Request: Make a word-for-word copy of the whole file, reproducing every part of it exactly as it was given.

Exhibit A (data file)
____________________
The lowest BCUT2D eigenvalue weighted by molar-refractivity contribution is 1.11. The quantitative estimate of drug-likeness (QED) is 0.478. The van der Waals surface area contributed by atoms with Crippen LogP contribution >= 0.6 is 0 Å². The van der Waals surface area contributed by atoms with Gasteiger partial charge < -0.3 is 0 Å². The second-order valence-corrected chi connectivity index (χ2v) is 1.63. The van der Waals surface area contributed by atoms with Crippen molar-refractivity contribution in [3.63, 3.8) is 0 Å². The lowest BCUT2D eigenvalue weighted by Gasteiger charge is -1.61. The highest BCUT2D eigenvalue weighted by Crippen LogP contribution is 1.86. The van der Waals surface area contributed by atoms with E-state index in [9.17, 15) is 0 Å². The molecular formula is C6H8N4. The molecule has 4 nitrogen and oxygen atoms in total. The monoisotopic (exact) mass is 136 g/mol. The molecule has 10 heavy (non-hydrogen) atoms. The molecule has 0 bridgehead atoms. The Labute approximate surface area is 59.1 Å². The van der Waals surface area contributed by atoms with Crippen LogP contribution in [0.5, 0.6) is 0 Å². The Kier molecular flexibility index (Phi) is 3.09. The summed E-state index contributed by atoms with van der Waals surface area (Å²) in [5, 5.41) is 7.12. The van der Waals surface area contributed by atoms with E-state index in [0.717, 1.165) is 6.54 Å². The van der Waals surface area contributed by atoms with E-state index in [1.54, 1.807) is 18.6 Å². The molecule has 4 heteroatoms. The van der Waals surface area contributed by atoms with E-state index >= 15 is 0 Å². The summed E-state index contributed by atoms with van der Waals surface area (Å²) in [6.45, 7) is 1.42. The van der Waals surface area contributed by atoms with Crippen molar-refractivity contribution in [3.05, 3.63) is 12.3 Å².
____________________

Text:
The lowest BCUT2D eigenvalue weighted by molar-refractivity contribution is 1.11. The quantitative estimate of drug-likeness (QED) is 0.478. The van der Waals surface area contributed by atoms with Crippen LogP contribution >= 0.6 is 0 Å². The van der Waals surface area contributed by atoms with Gasteiger partial charge < -0.3 is 0 Å². The second-order valence-corrected chi connectivity index (χ2v) is 1.63. The van der Waals surface area contributed by atoms with Crippen molar-refractivity contribution in [3.63, 3.8) is 0 Å². The lowest BCUT2D eigenvalue weighted by Gasteiger charge is -1.61. The highest BCUT2D eigenvalue weighted by Crippen LogP contribution is 1.86. The van der Waals surface area contributed by atoms with E-state index in [9.17, 15) is 0 Å². The molecular formula is C6H8N4. The molecule has 4 nitrogen and oxygen atoms in total. The monoisotopic (exact) mass is 136 g/mol. The molecule has 10 heavy (non-hydrogen) atoms. The molecule has 0 bridgehead atoms. The Labute approximate surface area is 59.1 Å². The van der Waals surface area contributed by atoms with Crippen LogP contribution in [0.5, 0.6) is 0 Å². The Kier molecular flexibility index (Phi) is 3.09. The summed E-state index contributed by atoms with van der Waals surface area (Å²) in [5, 5.41) is 7.12. The van der Waals surface area contributed by atoms with E-state index in [0.717, 1.165) is 6.54 Å². The van der Waals surface area contributed by atoms with E-state index in [1.54, 1.807) is 18.6 Å². The molecule has 4 heteroatoms. The van der Waals surface area contributed by atoms with E-state index >= 15 is 0 Å². The summed E-state index contributed by atoms with van der Waals surface area (Å²) in [6.45, 7) is 1.42. The van der Waals surface area contributed by atoms with Crippen molar-refractivity contribution in [3.05, 3.63) is 12.3 Å².